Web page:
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Quartz Daily Brief – Europe Edition – Goldman Sachs, iPhone sales, Cairo crisis, sleep-texting

By Naomi Rovnick
Published Last updated This article is more than 2 years old.

Good morning Quartz readers in Europe!

What to watch for today: 

Whose side will Goldman Sachs be on? Lloyd Blankfein, the bank’s CEO, is meeting President Barack Obama to talk about the fiscal cliff. The White House is campaigning for support from Blankfein and other business leaders in pressuring the US Congress to extend tax cuts for middle-class Americans while ending them for the wealthier.

SAC tries to explain itself. The $14 billion hedge fund will reportedly hold a conference call with investors to discuss the arrest of one of its portfolio managers last week on an insider-trading charge.

US legislators debate “internet fairness.” The music industry is preparing to face off against music-streaming services such as Pandora over a bill that would lower the royalties streaming sites have to pay to music labels, an issue that could do a lot to determine how musicians make their money in the future.

Tobacco firms may start making costly apologies for “lying.” A US judge has ruled the cigarette industry “deliberately deceived” the public for decades. Major tobacco companies must now spend their own money on advertisements set to run for two years admitting they lied, the ruling said. The decision may lead to more litigation if tobacco firms decide to appeal.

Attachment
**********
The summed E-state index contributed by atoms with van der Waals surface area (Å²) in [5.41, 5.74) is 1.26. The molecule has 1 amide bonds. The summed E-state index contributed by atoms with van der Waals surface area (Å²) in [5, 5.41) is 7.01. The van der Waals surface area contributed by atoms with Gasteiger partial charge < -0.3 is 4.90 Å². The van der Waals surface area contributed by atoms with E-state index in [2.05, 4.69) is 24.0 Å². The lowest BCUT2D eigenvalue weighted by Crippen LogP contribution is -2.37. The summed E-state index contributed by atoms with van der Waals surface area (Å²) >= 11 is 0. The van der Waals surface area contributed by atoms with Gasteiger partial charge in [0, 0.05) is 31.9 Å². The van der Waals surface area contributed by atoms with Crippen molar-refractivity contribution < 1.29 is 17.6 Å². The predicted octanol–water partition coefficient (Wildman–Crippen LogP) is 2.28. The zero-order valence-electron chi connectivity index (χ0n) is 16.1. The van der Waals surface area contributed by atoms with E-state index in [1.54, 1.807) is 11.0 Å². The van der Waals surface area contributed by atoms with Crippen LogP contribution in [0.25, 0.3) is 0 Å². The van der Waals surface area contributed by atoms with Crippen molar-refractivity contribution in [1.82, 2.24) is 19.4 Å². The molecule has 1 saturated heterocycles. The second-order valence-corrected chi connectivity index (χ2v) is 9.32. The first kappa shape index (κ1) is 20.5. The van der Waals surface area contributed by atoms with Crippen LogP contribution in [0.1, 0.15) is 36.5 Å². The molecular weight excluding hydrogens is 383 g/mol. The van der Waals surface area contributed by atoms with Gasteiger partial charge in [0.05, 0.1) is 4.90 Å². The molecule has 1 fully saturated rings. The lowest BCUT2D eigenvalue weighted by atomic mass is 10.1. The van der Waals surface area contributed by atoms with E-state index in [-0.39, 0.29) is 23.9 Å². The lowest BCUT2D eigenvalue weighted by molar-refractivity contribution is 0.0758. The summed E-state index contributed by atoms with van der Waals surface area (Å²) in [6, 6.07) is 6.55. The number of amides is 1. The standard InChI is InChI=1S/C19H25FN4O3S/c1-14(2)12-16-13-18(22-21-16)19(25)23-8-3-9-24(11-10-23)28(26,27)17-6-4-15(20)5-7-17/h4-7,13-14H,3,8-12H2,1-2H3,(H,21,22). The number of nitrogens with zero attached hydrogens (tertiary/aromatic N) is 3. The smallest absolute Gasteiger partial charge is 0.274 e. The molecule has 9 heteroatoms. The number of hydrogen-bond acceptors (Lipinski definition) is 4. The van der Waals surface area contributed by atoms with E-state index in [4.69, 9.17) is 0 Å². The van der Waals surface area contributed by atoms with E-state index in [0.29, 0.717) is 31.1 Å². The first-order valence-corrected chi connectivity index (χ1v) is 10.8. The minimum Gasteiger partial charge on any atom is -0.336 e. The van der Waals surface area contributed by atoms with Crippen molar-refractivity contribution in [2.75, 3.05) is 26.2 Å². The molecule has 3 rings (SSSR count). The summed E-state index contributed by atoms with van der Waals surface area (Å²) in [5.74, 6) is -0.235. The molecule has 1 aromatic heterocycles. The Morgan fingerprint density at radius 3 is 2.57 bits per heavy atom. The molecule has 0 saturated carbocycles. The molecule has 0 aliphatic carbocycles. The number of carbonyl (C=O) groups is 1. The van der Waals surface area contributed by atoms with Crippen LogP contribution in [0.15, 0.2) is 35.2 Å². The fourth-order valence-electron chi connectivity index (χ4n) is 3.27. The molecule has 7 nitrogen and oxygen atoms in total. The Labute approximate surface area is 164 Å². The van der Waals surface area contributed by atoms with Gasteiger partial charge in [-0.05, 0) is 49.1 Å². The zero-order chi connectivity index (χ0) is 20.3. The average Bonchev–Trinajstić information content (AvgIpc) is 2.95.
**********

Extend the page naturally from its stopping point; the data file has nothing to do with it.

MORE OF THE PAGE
Albanians celebrate independence with bizarre lamb slaughtering ritual. Barring an unlikely last minute change of plan, the Southern European country will be offending vegetarians and scaring lots of sheep today when it marks 100 years of independence from the Ottoman empire with the mass ritual sacrifice. The tradition has stirred debate and protest in the country, with opponents saying it is an embarrassment and suggesting Albania celebrate nicer things about itself, such as being the birthplace of Mother Theresa.

While you were sleeping:

America decided not to call China a currency manipulator after all. The US Treasury said the renminbi is still undervalued, but that China has allowed its currency to appreciate 9.7% since 2010 and is intervening less in its exchange markets. This is non-news. The Obama administration has consistently refused to call China that name. Mitt Romney (the daredevil) had vowed he would say the words “China” and “currency manipulator” in the same sentence on his very first day in office, had he got elected. But Obama fears saying the China policy version of “Macbeth!” would be a bad omen for US companies doing business in the middle kingdom.

Crisis continued in Cairo. Tens of thousands of protestors swarmed the Egyptian capital to continue voicing their opposition to President Morsi’s decision to grant himself sweeping new powers. Morsi has likely misjudged the people’s tolerance for authoritarian rule.

US stocks fell as investors worried about the impact of the US fiscal cliff on the world economy. White House and congressional leaders continue to negotiate this week over the automatic tax increases and spending cuts. Surprisingly businesses seem less scared.

Apple’s iPhone outsold Android phones in the US. The spike in iPhone sales for the latest quarter is related to the release of the iPhone 5; normally, Android-based phones sell more. But Quartz’s Christopher Mims argues that this could be the last time Apple phones outpace those based on Google’s operating system.